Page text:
Finally, The Truth About Facebook Ads and Boosting Posts

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Select the campaign objective that correspond to those results and start seeing the campaign results you’ve been wanting.

I get to speak with a lot of entrepreneurs from different industries with businesses of different shapes and sizes. And I want to share with you 2 exchanges which are quite common which I still experience every other week.

Exchange 1:

Me: I help entrepreneurs grow their business with Facebook Ads.

Him: Oh! You mean like boosting posts?

Exchange 2:

Me: I help entrepreneurs grow their business with Facebook Ads.

Her: Oh! Yeah, that doesn’t work. We tried boosting our posts before and all we got were likes on our posts but no inquiries or sales.

This happens to often and if you’re reading this, you may have thought like the person speaking with me. So here I am with this piece to finally clarify whether or not boosting a Facebook post is the same as Facebook advertising and when to use what.

Here’s the truth.

Boosting a Facebook post is one of the ways we are able to advertise on Facebook. So yes, boosting posts are Facebook ads but when we talk about Facebook ads, they don’t necessarily mean “boosting”. So the bigger question now is, what should you use?

To better answer that, let me break down their difference further.

“Boosting” is a function that Facebook Pages have wherein there is a “Boost” button on the page’s post. When you click that button, a small window pops up where you can set your target audience, set your budget and set how you will pay for those ads. On the other hand, in general, when we talk about Facebook ads, we set it up from Facebook ads manager.

(FYI, if you have never explored this yet, please go to to access your ads manager for the first time. You’re free to explore the platform and how it works. You’ll only start having charges when you publish an ad.)

Setting up an ad from ads manager requires more information. Apart from the target audience, you’ll also be asked for the campaign objective. This is a very crucial part of the Facebook ads creation process because the campaign objectives determine how Facebook will deliver your ads. By telling Facebook what your objective is, it will do it’s best to deliver that result by showing your ads to people in your target market who are likely to take that action.

It’s pretty straightforward.

If you want people to click on your link and land on your site, select the Link Clicks objective then Facebook will deliver your ads to people who are likely to click on the links. If you want people to watch your video, select Video Views objective and Facebook will deliver your ads to people who tend to watch videos on Facebook.

If you want people to message your page to inquire, select Messages objective and Facebook will deliver your ads to people who tend to be active on Facebook Messenger.

Finally if you want people to fill out a form on your site or take an action on your site like to add-to-cart or to buy, since these actions are referred to as ‘conversions’, then select Conversions as the campaign objective.

The amazing thing about this is when you tell Facebook the result you want, it will do it’s best to provide that result. Then, as you get results, Facebook profiles the people who take these actions and is now able to look for more people who are similar to those who have already taken action.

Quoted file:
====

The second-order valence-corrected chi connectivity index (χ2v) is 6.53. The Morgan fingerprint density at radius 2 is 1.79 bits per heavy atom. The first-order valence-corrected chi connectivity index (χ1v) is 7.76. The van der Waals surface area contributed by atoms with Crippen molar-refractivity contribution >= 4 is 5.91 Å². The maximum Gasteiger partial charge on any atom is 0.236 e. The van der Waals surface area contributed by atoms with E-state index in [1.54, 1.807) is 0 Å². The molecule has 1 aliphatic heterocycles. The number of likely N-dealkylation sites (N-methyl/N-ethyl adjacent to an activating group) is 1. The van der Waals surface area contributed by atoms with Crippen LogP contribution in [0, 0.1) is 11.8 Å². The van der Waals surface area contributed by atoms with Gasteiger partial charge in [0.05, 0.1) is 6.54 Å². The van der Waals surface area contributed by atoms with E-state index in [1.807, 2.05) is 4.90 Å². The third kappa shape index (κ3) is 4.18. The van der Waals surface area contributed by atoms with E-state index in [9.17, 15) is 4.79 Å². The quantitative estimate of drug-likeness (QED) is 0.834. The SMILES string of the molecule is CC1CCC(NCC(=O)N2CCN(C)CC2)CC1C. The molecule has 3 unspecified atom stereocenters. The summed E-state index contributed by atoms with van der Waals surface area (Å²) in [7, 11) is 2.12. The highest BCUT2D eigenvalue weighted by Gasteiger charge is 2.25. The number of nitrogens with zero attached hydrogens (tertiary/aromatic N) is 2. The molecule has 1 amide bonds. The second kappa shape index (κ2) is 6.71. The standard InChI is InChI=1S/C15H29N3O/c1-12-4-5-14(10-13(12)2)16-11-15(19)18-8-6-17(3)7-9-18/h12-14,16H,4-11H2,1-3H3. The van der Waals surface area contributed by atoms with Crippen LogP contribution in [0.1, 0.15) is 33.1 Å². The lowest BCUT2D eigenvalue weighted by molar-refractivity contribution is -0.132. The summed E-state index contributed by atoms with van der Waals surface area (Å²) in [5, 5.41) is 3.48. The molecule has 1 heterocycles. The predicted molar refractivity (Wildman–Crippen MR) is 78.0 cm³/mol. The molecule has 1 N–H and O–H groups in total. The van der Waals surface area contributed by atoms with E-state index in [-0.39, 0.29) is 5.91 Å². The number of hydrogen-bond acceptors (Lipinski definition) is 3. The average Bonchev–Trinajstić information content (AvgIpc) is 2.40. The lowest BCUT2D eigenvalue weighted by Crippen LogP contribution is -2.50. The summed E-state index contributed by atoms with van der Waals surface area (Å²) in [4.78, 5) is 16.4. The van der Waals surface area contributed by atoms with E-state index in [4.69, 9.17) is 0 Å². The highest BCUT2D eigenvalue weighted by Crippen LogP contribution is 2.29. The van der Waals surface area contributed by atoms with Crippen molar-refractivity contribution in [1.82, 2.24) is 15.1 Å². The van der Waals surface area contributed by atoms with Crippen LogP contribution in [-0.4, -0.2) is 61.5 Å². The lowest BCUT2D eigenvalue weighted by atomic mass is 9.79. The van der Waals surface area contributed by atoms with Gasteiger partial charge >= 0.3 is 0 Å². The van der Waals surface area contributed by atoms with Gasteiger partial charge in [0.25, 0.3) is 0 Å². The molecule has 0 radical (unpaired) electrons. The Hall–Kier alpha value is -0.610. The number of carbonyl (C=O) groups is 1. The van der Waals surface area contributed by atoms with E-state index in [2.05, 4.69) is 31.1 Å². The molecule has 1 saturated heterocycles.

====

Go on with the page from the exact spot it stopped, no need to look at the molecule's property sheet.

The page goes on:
Now, when you boost a post, it skips this whole process of selecting a campaign objective and automatically optimizes your ad campaign for Engagement or Video Views (If it’s a video). That’s why when people simply boost a post, they will only get likes but no action. Because the ads were delivered to people who will engage, not inquire or buy. We had multiple opportunities to test this.

We had one ad going to one audience set but we ran them in different campaign objectives. The campaign with the Link Click objective definitely got more clicks, the Video View campaign got the most videos and the Engagement campaign brought in the most engagement. It was the conversion campaign which ad the least amount of clicks, view and engagement, but it had the most number of results among all the campaigns.

This is why I always recommend running Facebook ads from ads manager, so you are able to tell Facebook specifically what result you are looking for.

Are you starting to get the difference?

Now the last question is: If this is the case, should we boost our posts?

With your new found understanding of boosting posts, you might be thinking “NO!” And you’re not alone. A lot of advertisers are really against boosting posts, calling it a waste of money. But my personal answer is that yes, there is still value in boosting posts.


Because as we mentioned, boosting posts is still a function of Facebook advertising. It’s when Facebook optimizes our ad delivery to people who are likely to engage with a post. Engaging may be in the form of reacting, commenting or sharing.

What if for one or two specific campaigns, like for an awareness campaign, you’re not looking to sell but you’re really just looking to reach and engage with your target audience. Facebook advertising doesn’t always have to mean that we’re selling something. It can be that we’re just paying the platform to help us reach more people and engage with them.

So when you do your Facebook ad campaign, it’s very clear that you know what your actual objective is. Is it to generate leads? Sales? Inquiries? Engagement? Video Views? Once you’re clear on that, then select the campaign objective that correspond to those results and start seeing the campaign results you’ve been wanting.

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